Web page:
Medieval Demographics

by Friar Thomas Bacon (David Moreno)
Orignally published in the September 2000, A.S. XXXV issue of the Dragonflyre, a publication of the Barony of Vatavia.

As I’m writing this on Labor Day weekend (Valor having been moved off the weekend this year) I decided to look at the medieval common man. So this essay will look at the numbers commonly quoted to describe the medieval experience and what they do and not say about that experience. Now my writing has been described as being dry, and this can be a very dry subject. So I’ll endeavor to make this as lively as possible.

Before we get into the actual numbers, a word about medieval statistics. True statistical record keeping did not arise till the 19th century, a product of Florence Nightingale’s work. There are two reasons for this. First, the medieval bureaucracy was not up to such a task over any large region. England’s Domesday Book is a remarkable exception and unique to the period. Secondly, numbers and the medieval mind were only loosely connected, worthy of an article all of its’ self. It is not that they were incapable of exactly counting things, there are plenty of records showing they could. It was just that they were unconcerned, most of the time, with doing so.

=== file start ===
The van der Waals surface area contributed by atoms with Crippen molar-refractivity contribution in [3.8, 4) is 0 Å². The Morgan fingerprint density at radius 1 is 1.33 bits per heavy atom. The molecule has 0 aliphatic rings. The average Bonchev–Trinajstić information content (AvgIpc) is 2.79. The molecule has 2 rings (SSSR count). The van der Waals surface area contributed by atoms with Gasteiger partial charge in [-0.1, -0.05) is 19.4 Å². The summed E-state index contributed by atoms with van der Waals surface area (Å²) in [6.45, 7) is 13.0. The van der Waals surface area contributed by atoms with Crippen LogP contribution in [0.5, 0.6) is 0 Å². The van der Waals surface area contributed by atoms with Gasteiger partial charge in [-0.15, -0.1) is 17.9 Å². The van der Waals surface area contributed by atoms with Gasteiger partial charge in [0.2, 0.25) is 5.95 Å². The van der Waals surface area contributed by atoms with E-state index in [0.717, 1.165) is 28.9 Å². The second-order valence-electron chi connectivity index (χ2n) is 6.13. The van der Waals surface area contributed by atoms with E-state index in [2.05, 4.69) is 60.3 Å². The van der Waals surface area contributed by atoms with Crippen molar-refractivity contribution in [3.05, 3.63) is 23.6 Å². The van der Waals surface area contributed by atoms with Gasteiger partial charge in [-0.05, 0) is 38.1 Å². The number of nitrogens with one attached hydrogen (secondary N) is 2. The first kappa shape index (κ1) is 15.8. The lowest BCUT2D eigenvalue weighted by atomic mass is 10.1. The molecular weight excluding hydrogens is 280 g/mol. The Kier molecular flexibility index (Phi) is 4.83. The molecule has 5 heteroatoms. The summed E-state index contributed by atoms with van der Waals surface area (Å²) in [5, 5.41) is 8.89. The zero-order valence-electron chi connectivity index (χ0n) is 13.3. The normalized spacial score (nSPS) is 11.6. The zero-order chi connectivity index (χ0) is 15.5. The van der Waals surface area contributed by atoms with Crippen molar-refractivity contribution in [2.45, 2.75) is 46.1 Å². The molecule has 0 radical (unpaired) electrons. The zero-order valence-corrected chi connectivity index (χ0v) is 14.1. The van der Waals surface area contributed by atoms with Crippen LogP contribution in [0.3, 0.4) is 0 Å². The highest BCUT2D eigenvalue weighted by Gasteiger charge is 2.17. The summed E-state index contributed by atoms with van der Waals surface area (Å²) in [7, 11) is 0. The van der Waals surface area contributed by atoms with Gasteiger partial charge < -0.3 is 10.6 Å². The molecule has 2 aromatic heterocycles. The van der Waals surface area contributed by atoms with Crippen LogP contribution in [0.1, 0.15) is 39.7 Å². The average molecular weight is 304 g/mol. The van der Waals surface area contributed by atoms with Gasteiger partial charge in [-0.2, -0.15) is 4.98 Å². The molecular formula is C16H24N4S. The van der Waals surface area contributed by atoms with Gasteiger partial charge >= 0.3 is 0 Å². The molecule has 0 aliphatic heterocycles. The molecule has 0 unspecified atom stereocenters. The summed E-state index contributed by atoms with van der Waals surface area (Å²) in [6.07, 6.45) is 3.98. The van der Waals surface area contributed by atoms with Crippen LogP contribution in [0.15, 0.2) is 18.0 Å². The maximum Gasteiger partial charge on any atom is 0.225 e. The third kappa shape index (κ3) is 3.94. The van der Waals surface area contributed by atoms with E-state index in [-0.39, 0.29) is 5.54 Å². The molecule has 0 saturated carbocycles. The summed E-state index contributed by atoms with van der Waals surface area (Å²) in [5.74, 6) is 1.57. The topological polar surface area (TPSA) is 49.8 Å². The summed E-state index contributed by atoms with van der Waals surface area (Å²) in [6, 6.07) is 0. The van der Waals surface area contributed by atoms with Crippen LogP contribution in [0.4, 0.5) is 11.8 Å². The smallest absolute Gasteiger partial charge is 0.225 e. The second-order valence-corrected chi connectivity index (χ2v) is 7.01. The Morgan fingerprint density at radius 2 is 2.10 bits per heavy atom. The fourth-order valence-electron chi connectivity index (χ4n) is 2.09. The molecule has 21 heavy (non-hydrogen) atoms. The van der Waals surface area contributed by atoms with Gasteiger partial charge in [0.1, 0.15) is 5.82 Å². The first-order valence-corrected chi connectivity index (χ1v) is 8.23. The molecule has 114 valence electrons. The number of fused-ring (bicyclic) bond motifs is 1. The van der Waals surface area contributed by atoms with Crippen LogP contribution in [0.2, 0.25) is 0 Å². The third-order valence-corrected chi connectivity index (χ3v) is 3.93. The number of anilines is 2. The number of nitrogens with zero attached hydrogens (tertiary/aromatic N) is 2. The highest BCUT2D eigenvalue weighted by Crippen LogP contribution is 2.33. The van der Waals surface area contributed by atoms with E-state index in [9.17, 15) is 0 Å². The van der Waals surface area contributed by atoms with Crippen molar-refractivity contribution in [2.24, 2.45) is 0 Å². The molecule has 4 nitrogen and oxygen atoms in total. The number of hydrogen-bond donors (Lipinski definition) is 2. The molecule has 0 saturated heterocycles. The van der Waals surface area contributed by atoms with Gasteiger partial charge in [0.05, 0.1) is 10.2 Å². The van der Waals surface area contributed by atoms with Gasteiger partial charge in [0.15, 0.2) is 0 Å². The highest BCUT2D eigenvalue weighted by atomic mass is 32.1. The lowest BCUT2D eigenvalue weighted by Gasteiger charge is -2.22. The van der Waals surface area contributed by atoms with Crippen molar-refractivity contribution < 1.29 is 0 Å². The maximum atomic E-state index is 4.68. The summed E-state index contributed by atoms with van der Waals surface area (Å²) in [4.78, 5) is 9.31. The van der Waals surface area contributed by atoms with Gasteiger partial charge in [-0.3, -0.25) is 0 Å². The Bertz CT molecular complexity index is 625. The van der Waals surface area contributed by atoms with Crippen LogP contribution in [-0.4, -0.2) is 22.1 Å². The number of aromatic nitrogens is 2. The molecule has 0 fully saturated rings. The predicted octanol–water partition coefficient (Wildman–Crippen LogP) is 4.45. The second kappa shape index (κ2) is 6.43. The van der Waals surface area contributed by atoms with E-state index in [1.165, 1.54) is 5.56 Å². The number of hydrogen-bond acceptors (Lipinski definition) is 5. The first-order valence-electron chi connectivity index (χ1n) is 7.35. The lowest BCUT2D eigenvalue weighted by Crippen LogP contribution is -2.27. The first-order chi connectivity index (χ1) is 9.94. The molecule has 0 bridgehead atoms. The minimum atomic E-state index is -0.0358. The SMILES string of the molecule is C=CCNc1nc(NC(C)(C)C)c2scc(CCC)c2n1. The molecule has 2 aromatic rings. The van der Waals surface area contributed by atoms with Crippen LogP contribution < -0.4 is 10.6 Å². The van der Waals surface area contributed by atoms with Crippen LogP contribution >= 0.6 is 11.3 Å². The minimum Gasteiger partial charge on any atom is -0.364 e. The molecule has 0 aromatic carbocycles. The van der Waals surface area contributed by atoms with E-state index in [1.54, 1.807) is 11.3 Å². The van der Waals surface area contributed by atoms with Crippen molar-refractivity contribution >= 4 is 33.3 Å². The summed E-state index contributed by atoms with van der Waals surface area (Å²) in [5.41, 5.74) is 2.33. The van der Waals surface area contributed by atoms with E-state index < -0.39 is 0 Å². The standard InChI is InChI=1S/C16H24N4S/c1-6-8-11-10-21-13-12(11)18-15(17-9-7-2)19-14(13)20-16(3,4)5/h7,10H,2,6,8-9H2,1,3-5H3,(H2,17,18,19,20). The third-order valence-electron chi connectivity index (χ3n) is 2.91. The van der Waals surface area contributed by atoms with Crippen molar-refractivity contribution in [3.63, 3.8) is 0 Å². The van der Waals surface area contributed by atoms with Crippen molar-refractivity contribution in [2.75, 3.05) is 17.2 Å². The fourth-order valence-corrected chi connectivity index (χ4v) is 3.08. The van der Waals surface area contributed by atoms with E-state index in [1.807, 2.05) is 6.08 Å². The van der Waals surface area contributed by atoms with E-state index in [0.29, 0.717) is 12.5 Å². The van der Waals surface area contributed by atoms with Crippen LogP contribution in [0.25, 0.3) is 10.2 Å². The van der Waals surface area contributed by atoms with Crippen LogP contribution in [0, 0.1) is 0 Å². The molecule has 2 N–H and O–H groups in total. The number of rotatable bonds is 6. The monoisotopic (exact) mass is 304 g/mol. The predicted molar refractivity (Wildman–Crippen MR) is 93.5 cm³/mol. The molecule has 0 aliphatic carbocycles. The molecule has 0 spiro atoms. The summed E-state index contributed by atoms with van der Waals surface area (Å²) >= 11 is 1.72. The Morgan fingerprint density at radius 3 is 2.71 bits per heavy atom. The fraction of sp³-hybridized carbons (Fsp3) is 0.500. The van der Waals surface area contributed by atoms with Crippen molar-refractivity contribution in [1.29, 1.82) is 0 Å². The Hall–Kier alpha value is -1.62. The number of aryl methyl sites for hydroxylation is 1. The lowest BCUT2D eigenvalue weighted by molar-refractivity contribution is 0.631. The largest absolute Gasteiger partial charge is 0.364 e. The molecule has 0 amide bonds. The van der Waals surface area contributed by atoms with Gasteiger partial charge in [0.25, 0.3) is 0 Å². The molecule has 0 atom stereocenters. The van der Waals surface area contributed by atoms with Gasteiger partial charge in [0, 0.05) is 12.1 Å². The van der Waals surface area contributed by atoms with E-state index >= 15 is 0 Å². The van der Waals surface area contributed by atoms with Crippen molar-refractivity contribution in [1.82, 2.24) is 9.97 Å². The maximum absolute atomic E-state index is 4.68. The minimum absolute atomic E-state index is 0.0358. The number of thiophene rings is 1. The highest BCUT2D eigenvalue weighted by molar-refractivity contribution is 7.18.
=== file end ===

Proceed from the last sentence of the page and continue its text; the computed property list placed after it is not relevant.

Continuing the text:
The result of the above is that all medieval statistics quoted are derived from secondary sources. This means part of the population tends to be excluded from the calculations. What part of the population depends on what particular source the data is extracted from. And, of course, they only recorded things they were interested in, not what we would be interested in. The final result is that anytime you are dealing with medieval statistics, must be careful with how you interpret them.

The best known of all statistics is life expectancy. The tricky part of this statistic is the infant mortality. Something on the order of 30 percent of all children died before the age of 5. Thus the life expectancy at birth was somewhere between 17 and 20. However, the life expectancy who made the age of say 15, would be roughly 35. Nevertheless some 10 percent of the population lived to or beyond the age of 60. Unlike today, women had shorter life expectancies, primary due to deaths while giving birth.

To make better sense of these numbers, demographers have a graph called the age tree. The trunk is an axis marked off in ages, while the branches are the numbers of people of that age, one side being females, the other male. It is roughly shaped as a triangle, though certain events can alter that. For example, the tree for the current United States has a large bulge around the forties and fifties age marks, which represents the baby boomers.

For the Middle Ages, this tree had a wide base representing the high birth rate. But has considerably narrowed by the age of five, indicative of the high infant mortality rate. The tree continues to narrow down, though at a slower rate, to about age 20. There it stabilizes to the early thirties when it begins its steady drop to zero somewhere in the mid-sixties. So while the Middle Ages were a youth dominated society where death came early, that did not mean that older adults were a rare commodity.